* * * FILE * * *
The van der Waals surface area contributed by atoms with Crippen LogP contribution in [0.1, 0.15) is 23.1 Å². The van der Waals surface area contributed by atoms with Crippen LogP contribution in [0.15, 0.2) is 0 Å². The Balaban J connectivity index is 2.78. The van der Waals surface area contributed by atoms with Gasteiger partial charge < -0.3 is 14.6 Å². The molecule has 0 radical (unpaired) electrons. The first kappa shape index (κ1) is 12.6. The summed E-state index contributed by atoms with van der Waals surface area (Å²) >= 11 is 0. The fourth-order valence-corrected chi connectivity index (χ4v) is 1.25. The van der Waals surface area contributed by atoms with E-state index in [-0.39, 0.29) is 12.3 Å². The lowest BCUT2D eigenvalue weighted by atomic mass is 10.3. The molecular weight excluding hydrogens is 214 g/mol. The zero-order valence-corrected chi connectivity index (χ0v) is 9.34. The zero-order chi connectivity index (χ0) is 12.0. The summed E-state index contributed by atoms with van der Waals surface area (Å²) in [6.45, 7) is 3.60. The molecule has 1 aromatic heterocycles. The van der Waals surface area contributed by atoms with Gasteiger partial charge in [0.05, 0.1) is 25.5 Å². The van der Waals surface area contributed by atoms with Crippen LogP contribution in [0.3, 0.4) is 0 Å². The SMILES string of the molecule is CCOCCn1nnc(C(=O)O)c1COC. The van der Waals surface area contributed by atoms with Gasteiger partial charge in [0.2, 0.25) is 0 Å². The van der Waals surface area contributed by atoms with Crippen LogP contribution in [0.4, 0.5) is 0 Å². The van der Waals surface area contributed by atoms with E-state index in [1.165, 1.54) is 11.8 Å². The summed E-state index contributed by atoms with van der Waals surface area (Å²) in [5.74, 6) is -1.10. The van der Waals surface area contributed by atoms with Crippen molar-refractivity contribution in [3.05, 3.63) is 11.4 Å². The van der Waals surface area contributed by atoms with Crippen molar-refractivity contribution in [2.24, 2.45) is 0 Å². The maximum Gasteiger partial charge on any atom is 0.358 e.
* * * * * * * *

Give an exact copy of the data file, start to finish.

The van der Waals surface area contributed by atoms with Crippen LogP contribution in [0.1, 0.15) is 23.1 Å². The van der Waals surface area contributed by atoms with Crippen LogP contribution in [0.15, 0.2) is 0 Å². The Balaban J connectivity index is 2.78. The van der Waals surface area contributed by atoms with Gasteiger partial charge < -0.3 is 14.6 Å². The molecule has 0 radical (unpaired) electrons. The first kappa shape index (κ1) is 12.6. The summed E-state index contributed by atoms with van der Waals surface area (Å²) >= 11 is 0. The fourth-order valence-corrected chi connectivity index (χ4v) is 1.25. The van der Waals surface area contributed by atoms with E-state index in [-0.39, 0.29) is 12.3 Å². The lowest BCUT2D eigenvalue weighted by atomic mass is 10.3. The molecular weight excluding hydrogens is 214 g/mol. The zero-order valence-corrected chi connectivity index (χ0v) is 9.34. The zero-order chi connectivity index (χ0) is 12.0. The summed E-state index contributed by atoms with van der Waals surface area (Å²) in [6.45, 7) is 3.60. The molecule has 1 aromatic heterocycles. The van der Waals surface area contributed by atoms with Gasteiger partial charge in [0.05, 0.1) is 25.5 Å². The van der Waals surface area contributed by atoms with Crippen LogP contribution in [0.3, 0.4) is 0 Å². The SMILES string of the molecule is CCOCCn1nnc(C(=O)O)c1COC. The van der Waals surface area contributed by atoms with Gasteiger partial charge in [0.2, 0.25) is 0 Å². The van der Waals surface area contributed by atoms with Crippen LogP contribution in [0.4, 0.5) is 0 Å². The van der Waals surface area contributed by atoms with E-state index in [1.165, 1.54) is 11.8 Å². The summed E-state index contributed by atoms with van der Waals surface area (Å²) in [5.74, 6) is -1.10. The van der Waals surface area contributed by atoms with Crippen molar-refractivity contribution in [3.05, 3.63) is 11.4 Å². The van der Waals surface area contributed by atoms with Crippen molar-refractivity contribution in [2.24, 2.45) is 0 Å². The maximum Gasteiger partial charge on any atom is 0.358 e.